New Zealand’s Uyghur community was terrified to speak out about Xinjiang, China, where thousands of Uyghurs had been held in detention centres to undergo what China terms “re-education”. Speaking out could have huge ramifications for their families’ safety, but Deleted gave people a protective place to tell their stories and raise awareness of the atrocities. It began with an Instagram message: a local Uyghur woman worried about a brother who’d been detained since 2017 was looking for help. So began the challenging process of connecting with the notoriously secretive community. It took time and a firm commitment to building trust first.

Phase two of the investigation meant proving New Zealand business and political links to the persecution of Uyghurs. Stuff Circuit trawled Companies Office records and public statements, made numerous Official Information Act requests, and directly questioned entities to build a strong narrative that New Zealand businesses, backed by Government funding, were partnering with a Chinese company directly involved in violations against Uyghurs. Deleted forced entities to cut ties with the firm and the Government told investment funds to re-evaluate their policies on ethical investment. Those outcomes were gratifying, but the most rewarding result was the feedback from the Uyghur community. They told us they finally felt heard.

Shackling of pregnant prisoners stopped




Heavily pregnant and post-partum women in prison will no longer be chained after a report from Michelle Duff exposed horrific practices including women being forced to give birth in handcuffs, struggling to feed their newborns while shackled, and being made to labour with Corrections officers in the room. Four years ago, after a tip from a contact, Michelle made Official Information Act requests to Corrections and the Children’s Commissioner, but was declined.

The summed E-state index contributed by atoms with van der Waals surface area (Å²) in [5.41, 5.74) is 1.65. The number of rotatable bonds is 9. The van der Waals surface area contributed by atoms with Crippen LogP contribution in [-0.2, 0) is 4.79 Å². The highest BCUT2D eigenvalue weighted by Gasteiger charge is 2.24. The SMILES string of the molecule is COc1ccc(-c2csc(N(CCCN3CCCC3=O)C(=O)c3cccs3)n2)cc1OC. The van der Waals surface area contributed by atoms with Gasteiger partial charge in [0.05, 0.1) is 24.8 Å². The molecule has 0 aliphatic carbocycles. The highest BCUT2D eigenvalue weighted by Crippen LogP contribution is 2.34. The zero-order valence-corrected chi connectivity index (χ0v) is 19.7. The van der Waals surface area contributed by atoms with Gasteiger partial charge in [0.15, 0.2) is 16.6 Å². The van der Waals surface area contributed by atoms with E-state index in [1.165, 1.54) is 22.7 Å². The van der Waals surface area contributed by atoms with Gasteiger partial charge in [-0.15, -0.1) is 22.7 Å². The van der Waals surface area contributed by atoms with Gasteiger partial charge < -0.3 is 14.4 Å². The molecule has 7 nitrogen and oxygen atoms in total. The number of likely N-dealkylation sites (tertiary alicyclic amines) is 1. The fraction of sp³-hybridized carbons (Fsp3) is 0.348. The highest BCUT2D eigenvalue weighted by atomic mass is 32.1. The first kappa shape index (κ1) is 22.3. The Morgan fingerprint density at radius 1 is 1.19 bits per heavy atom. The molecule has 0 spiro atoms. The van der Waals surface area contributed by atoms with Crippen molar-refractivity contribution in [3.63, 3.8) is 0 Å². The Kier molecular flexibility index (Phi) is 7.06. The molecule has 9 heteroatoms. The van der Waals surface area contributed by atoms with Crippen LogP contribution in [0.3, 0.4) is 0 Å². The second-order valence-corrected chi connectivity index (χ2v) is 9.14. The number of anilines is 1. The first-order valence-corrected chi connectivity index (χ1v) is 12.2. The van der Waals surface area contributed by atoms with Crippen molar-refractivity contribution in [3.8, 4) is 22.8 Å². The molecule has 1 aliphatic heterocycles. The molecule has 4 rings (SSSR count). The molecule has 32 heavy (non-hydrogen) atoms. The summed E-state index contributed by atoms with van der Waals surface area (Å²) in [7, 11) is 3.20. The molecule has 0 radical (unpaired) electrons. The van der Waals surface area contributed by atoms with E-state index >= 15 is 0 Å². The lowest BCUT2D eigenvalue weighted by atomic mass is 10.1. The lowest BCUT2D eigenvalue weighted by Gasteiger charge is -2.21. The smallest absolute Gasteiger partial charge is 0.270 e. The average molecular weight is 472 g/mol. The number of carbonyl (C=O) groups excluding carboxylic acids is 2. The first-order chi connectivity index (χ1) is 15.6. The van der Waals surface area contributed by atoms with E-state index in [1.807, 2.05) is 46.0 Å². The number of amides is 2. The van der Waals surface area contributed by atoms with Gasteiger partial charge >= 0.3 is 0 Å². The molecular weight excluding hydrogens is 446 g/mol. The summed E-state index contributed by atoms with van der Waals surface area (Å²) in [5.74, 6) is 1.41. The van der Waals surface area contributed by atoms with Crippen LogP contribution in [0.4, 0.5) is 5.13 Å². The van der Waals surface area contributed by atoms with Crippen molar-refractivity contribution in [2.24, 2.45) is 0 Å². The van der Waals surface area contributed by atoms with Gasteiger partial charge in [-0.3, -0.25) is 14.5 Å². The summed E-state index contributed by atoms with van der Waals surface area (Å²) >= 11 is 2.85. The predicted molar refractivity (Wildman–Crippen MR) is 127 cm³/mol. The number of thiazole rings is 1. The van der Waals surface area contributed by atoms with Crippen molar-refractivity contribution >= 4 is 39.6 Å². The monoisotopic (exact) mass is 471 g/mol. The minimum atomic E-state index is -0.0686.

After returning from her own maternity leave, she made the requests again, and was given two reports from 2019 and 2020 which revealed that 17 years after an Ombudsman report was highly critical of the practice, the handcuffing of pregnant and labouring women prisoners continued. As a result of Michelle’s story, Corrections changed its policy and the Ombudsman launched an investigation into the entire prison system and why years of reports and suggested reforms haven’t come to fruition.


Our north star

Public trust is our north star, how we measure ourselves and our journalism.

It has always been vital in our newsrooms but now it is the paramount lens through which we commission and create content. We want to be the most trusted organisation in New Zealand.

In a fast-changing world where misinformation spreads on social media, the need for trustworthy journalism has never been greater and we are committed to operating in channels that build public trust, not erode it.

Concerned about its toxic environment, we paused posting on our Facebook and Instagram accounts. It has cost us some audience but has been welcomed by readers, contributors and staff.

At Stuff we are making deliberate efforts to ensure the voices in our products and stories better reflect a diverse audience; a multicultural New Zealand. Our Stuff Charter plants Treaty of Waitangi principles of partnership, participation and protection firmly at the centre of our company kaupapa. We are also actively recruiting more diverse reporters in our newsrooms.

We uncover hidden truths, we hold the powerful to account, we pursue local issues that matter to you and we champion our communities.

In an age where rumours and speculation spread unchecked, Stuff’s professional standards of accuracy, fairness and balance are more vital than ever, which is why we have published our own editorial code of practice and ethics. This is the document that guides our journalism and enables our readers to hold us to account if we fall short.

If we don’t have public trust in what we produce, we have nothing.

Foreber project magazine cover images

The Forever Project magazine has become a reader favourite.